No Right to Information on Targeted Killing
SAN FRANCISCO (CN) - The Department of Justice does not have to disclose documents related to a targeted drone strike that killed U.S. citizen Anwar al-Awlaki in 2011, a federal judge ruled.
The First Amendment Coalition sued the Department of Justice under the Freedom of Information Act in 2012.
A drone strike in September 2011 killed U.S.-born Anwar al-Awlaki, a propagandist for al Qaeda, in an attack that President Obama called a "success" that was a "tribute to our intelligence community."
The San Rafael-based First Amendment Coalition sought a 2010 legal memo from the Office of Legal Counsel that allegedly "provided a legal analysis and justification for the U.S. government's targeted killing" of U.S. citizens.
The group sought "as much of the OLC memo as can be released without harm to legitimate U.S. national security interests."
"This would include, at minimum, those portions of the OLC memo discussing and analyzing legal and related issues concerning the selection of U.S. citizens abroad, for targeting with lethal force," the complaint states.
The public is entitled to know the government's legal reasons for targeting U.S. citizens abroad, the Coalition said.
"Regardless of one's views about the Obama administration policy in the counterterrorism area, the assertion of the power to lethally target U.S. citizens, and to do so unilaterally, without judicial oversight of any kind, is an extreme step warranting as much scrutiny and public debate as are possible under the circumstances," the complaint states.
The Justice Department responded to the Coalition's request in June 2013, "acknowledging the existence of one responsive OLC opinion ... and refusing to confirm or deny the existence of responsive records related to any other agency."
The American Civil Liberties Union and New York Times sued the Justice Department for access to similar information about drone strikes and other government-authorized killings of suspected al Qaeda affiliates.
In response to those complaints, the Justice Department released unclassified documents and the reasons why they were being withheld, and the CIA produced public speeches by Eric Holder and John Brennan defending the government's use of drones.
A federal judge in Manhattan found in favor of the Justice Department. The ACLU and the Times appealed.
The 2nd Circuit ordered the government defendants to submit the withheld documents for in-camera review, and heard oral arguments in October 2013.
In the California case, the government argued that it is exempt from disclosing a Defense Department memorandum under the deliberative process privilege.
OLC Deputy Assistant Attorney General John Bies said in a court declaration that disclosing the memorandum would "chill the candid and frank communications necessary for effective governmental decision-making."
The government also claimed that the memorandum contained confidential communications that are protected by attorney-client privilege.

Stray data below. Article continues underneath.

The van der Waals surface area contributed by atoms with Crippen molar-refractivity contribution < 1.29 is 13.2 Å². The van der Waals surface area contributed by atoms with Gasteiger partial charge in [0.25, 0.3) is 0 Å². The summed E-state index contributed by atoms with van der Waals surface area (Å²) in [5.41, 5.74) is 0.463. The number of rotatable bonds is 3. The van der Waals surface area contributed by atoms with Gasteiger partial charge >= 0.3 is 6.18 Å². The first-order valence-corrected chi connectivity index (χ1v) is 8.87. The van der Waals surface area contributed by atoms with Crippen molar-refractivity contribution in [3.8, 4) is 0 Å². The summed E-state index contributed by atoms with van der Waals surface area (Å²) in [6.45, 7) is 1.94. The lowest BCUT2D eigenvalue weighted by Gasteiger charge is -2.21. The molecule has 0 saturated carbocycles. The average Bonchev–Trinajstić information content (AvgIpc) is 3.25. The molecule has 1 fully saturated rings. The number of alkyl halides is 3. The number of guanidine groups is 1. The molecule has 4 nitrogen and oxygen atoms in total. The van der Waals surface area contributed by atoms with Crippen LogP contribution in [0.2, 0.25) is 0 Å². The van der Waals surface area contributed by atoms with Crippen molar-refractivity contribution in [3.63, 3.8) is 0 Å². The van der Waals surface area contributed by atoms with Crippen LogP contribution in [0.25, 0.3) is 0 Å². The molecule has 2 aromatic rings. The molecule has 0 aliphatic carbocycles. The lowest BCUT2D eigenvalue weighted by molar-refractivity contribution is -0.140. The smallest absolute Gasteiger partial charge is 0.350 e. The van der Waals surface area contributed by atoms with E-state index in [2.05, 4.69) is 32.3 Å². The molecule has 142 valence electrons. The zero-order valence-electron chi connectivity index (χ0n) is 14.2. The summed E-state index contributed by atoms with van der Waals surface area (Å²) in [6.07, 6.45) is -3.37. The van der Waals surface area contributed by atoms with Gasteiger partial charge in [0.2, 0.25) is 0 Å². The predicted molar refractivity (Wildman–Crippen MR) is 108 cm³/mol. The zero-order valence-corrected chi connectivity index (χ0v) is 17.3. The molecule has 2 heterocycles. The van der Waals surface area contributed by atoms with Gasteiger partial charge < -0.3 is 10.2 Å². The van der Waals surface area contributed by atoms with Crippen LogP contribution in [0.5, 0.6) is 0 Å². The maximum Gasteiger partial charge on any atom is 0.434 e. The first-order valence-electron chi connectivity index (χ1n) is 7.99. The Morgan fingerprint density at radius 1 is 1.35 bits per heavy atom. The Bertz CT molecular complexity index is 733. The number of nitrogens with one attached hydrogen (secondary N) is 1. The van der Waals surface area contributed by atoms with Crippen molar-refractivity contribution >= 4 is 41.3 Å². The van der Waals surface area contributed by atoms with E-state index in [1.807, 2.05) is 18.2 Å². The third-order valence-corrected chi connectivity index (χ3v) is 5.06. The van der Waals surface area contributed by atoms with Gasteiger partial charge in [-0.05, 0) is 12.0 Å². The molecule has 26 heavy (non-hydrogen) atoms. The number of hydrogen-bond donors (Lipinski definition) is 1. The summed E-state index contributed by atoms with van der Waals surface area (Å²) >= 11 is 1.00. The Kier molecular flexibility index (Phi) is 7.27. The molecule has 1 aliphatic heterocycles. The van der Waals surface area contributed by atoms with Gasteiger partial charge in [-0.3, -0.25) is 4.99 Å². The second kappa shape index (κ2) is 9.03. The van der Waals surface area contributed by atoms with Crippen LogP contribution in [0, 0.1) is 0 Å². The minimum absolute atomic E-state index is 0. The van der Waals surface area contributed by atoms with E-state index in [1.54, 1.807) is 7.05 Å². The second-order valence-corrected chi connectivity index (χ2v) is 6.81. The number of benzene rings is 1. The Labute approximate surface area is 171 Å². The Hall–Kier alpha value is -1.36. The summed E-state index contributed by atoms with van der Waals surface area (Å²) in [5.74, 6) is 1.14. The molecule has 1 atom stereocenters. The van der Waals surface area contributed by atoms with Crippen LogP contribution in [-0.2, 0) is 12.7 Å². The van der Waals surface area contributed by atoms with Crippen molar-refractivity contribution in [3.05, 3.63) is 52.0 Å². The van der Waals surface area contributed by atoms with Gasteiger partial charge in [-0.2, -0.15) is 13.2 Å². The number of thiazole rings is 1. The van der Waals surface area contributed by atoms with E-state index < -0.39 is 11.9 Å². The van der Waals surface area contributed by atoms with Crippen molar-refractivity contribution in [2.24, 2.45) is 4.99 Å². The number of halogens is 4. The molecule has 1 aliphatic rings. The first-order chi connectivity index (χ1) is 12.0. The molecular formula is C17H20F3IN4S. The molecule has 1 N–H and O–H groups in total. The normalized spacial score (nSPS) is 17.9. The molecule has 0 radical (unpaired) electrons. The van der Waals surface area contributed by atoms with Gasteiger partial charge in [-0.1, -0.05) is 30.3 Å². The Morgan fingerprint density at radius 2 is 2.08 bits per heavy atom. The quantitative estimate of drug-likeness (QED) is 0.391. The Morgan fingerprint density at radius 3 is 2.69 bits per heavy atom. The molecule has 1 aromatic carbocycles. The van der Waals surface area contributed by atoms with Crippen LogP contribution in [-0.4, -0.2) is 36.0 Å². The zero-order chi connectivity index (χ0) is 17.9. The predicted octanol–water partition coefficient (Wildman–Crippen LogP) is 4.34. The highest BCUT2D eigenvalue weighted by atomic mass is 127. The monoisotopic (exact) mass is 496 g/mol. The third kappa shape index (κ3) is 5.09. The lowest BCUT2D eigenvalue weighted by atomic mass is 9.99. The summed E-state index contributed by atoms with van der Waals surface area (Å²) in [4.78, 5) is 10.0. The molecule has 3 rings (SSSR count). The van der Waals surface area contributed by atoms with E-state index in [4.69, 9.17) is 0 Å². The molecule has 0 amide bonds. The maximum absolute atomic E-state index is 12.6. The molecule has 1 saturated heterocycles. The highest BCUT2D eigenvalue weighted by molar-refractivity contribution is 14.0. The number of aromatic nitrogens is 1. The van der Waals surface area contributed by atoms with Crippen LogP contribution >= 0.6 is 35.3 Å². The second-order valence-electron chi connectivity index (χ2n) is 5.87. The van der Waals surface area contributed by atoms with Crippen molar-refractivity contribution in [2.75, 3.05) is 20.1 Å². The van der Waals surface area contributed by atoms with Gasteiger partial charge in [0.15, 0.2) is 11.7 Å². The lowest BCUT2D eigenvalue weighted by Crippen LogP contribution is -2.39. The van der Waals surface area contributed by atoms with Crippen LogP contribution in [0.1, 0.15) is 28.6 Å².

The Free Speech Coalition argued that because the government adopted the memorandum as policy by carrying out a drone strike on a U.S. citizen, it waived its privileges.
U.S. District Judge Claudia Wilken agreed with the government, and granted summary judgment on the disclosure of the memorandum.
Wilken disagreed with the Coalition's argument that the government adopted the memorandum as policy.
In its motion for summary judgment, the Coalition referred to a leaked "white paper" that set out the government's legal justification for using drones against U.S. citizens, a document that has not been officially disclosed.
"Stating that the president has provided Congress with OLC advice 'related to the subject of' the white paper is far from an express adoption of the analysis in the DOD memorandum," Wilken wrote in granting summary judgment.
The court also found the government's partial "Glomar response" - neither confirming nor denying the existence of requested documents - was justified because they dealt with classified CIA information.
The Coalition claimed, among other things, that the CIA acknowledged its involvement in killing Anwar al-Awlaki because former Defense Secretary Leon Panetta was quoted as saying: "Having moved from the CIA to the Pentagon, obviously I have a hell of a lot more weapons available to me in this job than I had in the CIA, although the Predators aren't bad."
Wilken disagreed that this is evidence of CIA involvement in the drone strike in question.
"The implication that Predators (drones) were 'available' to Mr. Panetta when he was director of the CIA is far from official confirmation that the CIA was involved in the targeted killing of al-Awlaki," Wilken wrote.
"Plaintiff is seeking information specifically related to the killing of al-Awlaki. The finding that the CIA has made public statements sufficient to disclose a general 'intelligence interest in drone strikes' is far from an official disclosure that the CIA received OLC advice regarding the decision to target al-Awlaki," Wilken wrote.
"Accordingly, to the extent that the Glomar response pertains to the CIA, the court finds that it is also justified by the CIA Act."
Finding the government is exempt from disclosure, Wilken found the court was not required to conduct an in camera review of the memorandum.